• 36th Counter Intelligence Corps Detachment
    • 36th Mechanized Reconnaissance Troop
    • 736th Ordnance Company (LM)
    • 111th Engineer Battalion (CBT), TXARNG
    • 111th Medical Battalion
  • 141st Infantry Regiment, TXARNG [cited by Heinz Guderian in his order of battle, prepared after the war at Allied request, as rating #2 of all Allied forces in the ETO][citation needed]
  • 142nd Infantry Regiment, TXARNG
  • 143rd Infantry Regiment, TXARNG
  • HHB, 36th Division Artillery, TXARNG
    • 131st Field Artillery Battalion (105mm), TXARNG
    • 132nd Field Artillery Battalion (105mm), TXARNG
    • 133rd Field Artillery Battalion (105mm), TXARNG
    • 155th Field Artillery Battalion (155mm), TXARNG
1944–45 augmentations[edit]
  • 191st Tank Battalion (26 August 1944 – 31 August 1944)
  • 753rd Tank Battalion (15 August 1944 – 26 December 1944); (4 March 1945 – 29 March 1945); (29 April 1945 – 13 June 1945).
  • 636th Tank Destroyer Battalion (15 August 1944 – 29 March 1945; 29 April 1945 – 13 June 1945.
  • 822nd Tank Destroyer Battalion (29 April 1945 – 1 May 1945.
  • 443rd Anti Aircraft Artillery Battalion (AW)(7 December 1944 – 13 January 1945.

Combat chronicle[edit]

The 36th Infantry Division landed in North Africa, 13 April 1943, and trained at Arzew and Rabat. It was assigned to the VI Corps, Fifth Army, but attached to Services of Supply, North African Theater of Operations U.S. Army (NATOUSA), for supply. The division first saw action on 9 September 1943, when it landed by sea at Paestum on the Gulf of Salerno against intense German opposition. The Germans launched counterattacks on 12–14 September, but the 36th repulsed them with the aid of air support and naval gunfire, and advanced slowly, securing the area from Agropoli to Altavilla.

After a brief rest the 36th returned to combat, 15 November. It captured Mount Maggiore, Mount Lungo, and the village of San Pietro despite strong enemy positions and severe winter weather. This grueling campaign was marked by futile attempts to establish a secure bridgehead across the Rapido River, 1 January 1944, to 8 February 1944. The division attacked across the Rapido River January 20, 1944 but was harshly refused, and two regiments were virtually destroyed and the attack was stopped January 22, 1944. Strong controversy flared among the officers of the division and general Mark Wayne Clark, criticized for having ordered a frontal attack difficult and accused of having caused the disaster. After the war the United States Congress, urged by veterans of the division, played an investigation into the causes and responsibility for the defeat on the Rapido River.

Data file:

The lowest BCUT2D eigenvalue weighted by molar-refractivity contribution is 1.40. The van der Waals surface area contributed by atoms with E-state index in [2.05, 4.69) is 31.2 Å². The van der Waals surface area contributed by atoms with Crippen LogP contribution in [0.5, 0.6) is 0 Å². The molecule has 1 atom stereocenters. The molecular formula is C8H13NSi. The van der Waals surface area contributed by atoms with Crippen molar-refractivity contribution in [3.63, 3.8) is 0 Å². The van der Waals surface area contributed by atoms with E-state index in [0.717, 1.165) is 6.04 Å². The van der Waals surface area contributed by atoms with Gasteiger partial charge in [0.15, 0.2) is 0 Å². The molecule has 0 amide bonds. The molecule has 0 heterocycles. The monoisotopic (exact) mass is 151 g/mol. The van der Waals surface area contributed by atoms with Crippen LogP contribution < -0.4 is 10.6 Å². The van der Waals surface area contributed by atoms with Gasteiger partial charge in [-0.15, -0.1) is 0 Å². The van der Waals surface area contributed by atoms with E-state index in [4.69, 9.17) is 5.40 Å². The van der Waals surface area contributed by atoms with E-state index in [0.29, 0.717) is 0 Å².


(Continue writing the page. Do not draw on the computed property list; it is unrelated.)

After assisting the 34th Division in the attack on Cassino and fighting defensively along the Rapido River, the severely depleted 36th withdrew, 12 March 1944, for rest and recreation. The division arrived by sea at the Anzio Beachhead, 22 May 1944, to take part in Operation Diadem, with the breakout from the beachhead commencing the following day. It drove north to capture Velletri, 1 June, and entered Rome on the 5th. Pushing up from Rome, the 36th encountered sharp resistance at Magliano, but reached Piombino, 26 June 1944, before moving back to Paestum for rest and recreation.

On 15 August 1944, as part of the 6th Army Group, the division made another amphibious assault landing, against light opposition in the Saint-Raphaël-Fréjus area of southern France as part of Operation Dragoon. A rapid advance opened the Rhone River Valley. Montelimar fell, 28 August, and large German units were trapped. On 15 September 1944, the division was attached to the French First Army.The 36th advanced to the Moselle River at Remiremont and the foothills of the Vosges. In a grinding offensive, the division crossed the Meurthe River, breached the Ste. Marie Pass and burst into the Alsatian Plains. The enemy counterattacked, 13 December 1944, but the 36th held the perimeter of the Colmar Pocket. On 15 December 1944, the division was released from attachment to the First French Army, and returned to the control of VI Corps. The German Army counterattacks out of the Colmar Pocket were so fierce, that at times, the field artillery was forced to fire over open sights at point blank range to stop them. On 20 December 1944, the division resumed the attack, advancing northward along the Rhine River to Mannheim meeting heavy resistance at Haguenau, Oberhofen, and Wissembourg. In this action Company "G" 143rd Infantry Regiment received a Presidential Unit Citation. On 27 December 1944, the division was reassigned to XXI Corps, and the division was pinched out and returned to Seventh Army Reserve on 30 December 1944.